And then restart the sendmail.service. Read Daemons for more details.

Multiple Domains

If you're providing mail server service to multiple virtual domains on the same server, you'll need to modify the basic configuration as below:

Provide these directives in /etc/opendkim/opendkim.conf

KeyTable                refile:/etc/opendkim/KeyTable
SigningTable            refile:/etc/opendkim/SigningTable
ExternalIgnoreList      refile:/etc/opendkim/TrustedHosts
InternalHosts           refile:/etc/opendkim/TrustedHosts

Create these 2 files to tell opendkim where to find the correct keys. You can use the same key for all the domains or generate a key for each domain. Make changes to match your settings. Add more lines as needed. /etc/opendkim/KeyTable



Create file /etc/opendkim/TrustedHosts tells opendkim who to let use your keys. This is referenced by the ExternalIgnoreList directive in your conf file. Opendkim will ignore this list of hosts when verifying incoming mail. And, because it’s also referenced by the InternalHosts directive, this same list of hosts will be considered “internal,” and opendkim will sign their outgoing mail.

Change ownership of all files to opendkim:

chown -R opendkim:mail /etc/opendkim

Add a DNS TXT record with your selector and public key for each of the domains.

You can now restart opendkim.


The default configuration for the OpenDKIM daemon is less than ideal from a security point of view (all those are minor security issues):

  • The OpenDKIM daemon does not need to run as root at all (the configuration suggested earlier will have OpenDKIM drop root privileges by himself but systemd can do this too and much earlier).
  • If your mail daemon is on the same host as the OpenDKIM daemon, there is no need for localhost tcp sockets and unix sockets may be used instead, allowing classic user/group access controls.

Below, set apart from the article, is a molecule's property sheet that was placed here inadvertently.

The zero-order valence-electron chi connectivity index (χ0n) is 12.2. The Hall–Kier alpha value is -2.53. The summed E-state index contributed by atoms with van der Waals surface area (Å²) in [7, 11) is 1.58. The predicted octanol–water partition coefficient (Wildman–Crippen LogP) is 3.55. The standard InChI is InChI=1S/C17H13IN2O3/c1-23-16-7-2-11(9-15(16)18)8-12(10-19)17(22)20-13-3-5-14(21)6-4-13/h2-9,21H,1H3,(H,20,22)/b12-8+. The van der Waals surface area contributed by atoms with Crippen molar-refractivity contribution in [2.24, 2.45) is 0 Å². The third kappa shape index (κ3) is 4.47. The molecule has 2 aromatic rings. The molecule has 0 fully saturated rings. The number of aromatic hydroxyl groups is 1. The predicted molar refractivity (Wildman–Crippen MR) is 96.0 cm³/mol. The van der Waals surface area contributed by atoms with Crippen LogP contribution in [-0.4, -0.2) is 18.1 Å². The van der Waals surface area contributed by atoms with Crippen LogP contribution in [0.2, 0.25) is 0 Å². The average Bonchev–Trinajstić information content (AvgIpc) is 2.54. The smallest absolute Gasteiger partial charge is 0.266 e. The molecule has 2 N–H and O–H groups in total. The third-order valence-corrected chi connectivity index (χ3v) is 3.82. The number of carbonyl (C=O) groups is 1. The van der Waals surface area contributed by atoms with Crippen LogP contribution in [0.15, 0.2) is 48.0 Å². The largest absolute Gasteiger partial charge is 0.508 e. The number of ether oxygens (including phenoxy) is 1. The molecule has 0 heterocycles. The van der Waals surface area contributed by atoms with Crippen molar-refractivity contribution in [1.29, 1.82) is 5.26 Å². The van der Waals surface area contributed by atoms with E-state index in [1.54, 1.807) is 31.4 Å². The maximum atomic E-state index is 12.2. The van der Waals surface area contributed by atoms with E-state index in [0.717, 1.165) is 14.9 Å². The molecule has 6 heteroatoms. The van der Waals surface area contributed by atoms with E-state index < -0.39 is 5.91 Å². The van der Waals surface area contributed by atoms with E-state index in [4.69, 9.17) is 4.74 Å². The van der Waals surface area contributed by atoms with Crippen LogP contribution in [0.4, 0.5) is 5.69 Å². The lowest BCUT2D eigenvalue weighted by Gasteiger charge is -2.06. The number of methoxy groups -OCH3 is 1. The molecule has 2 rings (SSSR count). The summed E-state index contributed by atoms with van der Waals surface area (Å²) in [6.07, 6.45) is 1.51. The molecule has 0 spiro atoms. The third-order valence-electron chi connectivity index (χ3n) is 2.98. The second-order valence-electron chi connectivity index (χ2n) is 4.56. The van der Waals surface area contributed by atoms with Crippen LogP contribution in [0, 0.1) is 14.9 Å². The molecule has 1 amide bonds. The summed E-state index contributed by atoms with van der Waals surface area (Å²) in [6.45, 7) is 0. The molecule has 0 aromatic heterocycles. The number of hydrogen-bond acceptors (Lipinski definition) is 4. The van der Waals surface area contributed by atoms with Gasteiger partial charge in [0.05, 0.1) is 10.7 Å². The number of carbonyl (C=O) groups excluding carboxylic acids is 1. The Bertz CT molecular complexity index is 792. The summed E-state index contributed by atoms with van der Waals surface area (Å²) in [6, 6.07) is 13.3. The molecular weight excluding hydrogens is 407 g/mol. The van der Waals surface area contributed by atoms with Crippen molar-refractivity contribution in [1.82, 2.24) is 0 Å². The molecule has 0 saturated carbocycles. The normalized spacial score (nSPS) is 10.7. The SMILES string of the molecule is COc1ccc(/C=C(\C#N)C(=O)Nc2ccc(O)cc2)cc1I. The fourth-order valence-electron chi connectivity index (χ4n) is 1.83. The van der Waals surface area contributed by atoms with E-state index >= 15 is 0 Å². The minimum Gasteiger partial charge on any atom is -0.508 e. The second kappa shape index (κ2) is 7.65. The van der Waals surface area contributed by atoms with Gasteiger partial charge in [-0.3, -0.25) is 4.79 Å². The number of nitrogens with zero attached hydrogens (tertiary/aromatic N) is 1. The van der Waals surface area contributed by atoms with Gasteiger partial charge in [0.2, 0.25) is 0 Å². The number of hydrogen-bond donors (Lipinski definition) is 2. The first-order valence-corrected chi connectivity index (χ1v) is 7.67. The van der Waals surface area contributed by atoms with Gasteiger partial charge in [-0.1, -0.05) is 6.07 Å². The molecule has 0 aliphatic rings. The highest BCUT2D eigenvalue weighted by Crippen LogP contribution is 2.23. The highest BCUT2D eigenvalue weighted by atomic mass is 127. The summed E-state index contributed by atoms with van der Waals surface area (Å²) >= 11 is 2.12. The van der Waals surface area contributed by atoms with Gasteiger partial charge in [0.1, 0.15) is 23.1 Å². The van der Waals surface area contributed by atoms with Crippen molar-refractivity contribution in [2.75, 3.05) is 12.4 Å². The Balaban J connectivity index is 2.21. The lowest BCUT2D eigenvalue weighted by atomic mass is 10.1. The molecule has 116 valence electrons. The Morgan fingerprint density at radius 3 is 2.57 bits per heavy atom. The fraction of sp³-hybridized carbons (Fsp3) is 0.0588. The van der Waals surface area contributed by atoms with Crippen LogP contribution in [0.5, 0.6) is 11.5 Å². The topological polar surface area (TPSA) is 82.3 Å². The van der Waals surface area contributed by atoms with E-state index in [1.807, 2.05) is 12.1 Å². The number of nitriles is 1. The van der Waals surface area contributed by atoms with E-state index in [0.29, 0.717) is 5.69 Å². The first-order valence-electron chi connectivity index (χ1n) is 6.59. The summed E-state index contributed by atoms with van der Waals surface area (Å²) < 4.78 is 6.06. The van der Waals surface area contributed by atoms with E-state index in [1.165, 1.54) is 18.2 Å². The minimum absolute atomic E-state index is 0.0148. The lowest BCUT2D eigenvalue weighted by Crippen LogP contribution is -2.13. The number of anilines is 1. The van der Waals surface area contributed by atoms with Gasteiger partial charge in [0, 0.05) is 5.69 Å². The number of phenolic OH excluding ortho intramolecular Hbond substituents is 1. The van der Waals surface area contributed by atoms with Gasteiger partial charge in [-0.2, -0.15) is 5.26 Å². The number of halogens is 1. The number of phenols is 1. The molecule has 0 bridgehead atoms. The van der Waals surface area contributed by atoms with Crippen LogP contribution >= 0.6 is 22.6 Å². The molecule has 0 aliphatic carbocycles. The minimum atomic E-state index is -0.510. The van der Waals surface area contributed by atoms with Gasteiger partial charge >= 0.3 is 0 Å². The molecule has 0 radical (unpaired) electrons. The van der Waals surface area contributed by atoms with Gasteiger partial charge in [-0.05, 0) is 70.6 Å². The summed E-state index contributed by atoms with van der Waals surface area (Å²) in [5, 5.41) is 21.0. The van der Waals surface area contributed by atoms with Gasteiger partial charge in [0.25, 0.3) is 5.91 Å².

• OpenDKIM is using the /tmp folder by default whereas it could use its own folder with additional access restrictions.

The following configurations files will fix most of those issues (assuming you're using Postfix) and drop some unnecessary options in the systemd service unit:

D /run/opendkim 0750 opendkim postfix
BaseDirectory           /var/lib/opendkim
KeyFile                 /etc/opendkim/myselector.private
Selector                myselector
Socket                  local:/run/opendkim/opendkim.sock
Syslog                  Yes
TemporaryDirectory      /run/opendkim
UMask                   002
Description=OpenDKIM daemon

ExecStart=/usr/bin/opendkim -x /etc/opendkim/opendkim.conf


Edit /etc/postfix/ accordingly to make Postfix listen to this unix socket:

smtpd_milters = unix:/run/opendkim/opendkim.sock
non_smtpd_milters = unix:/run/opendkim/opendkim.sock


While you're about to fight spam and increase people's trust in your server, you might want to take a look at Sender Policy Framework, which basically means adding a DNS Record stating which servers are authorized to send email for your domain.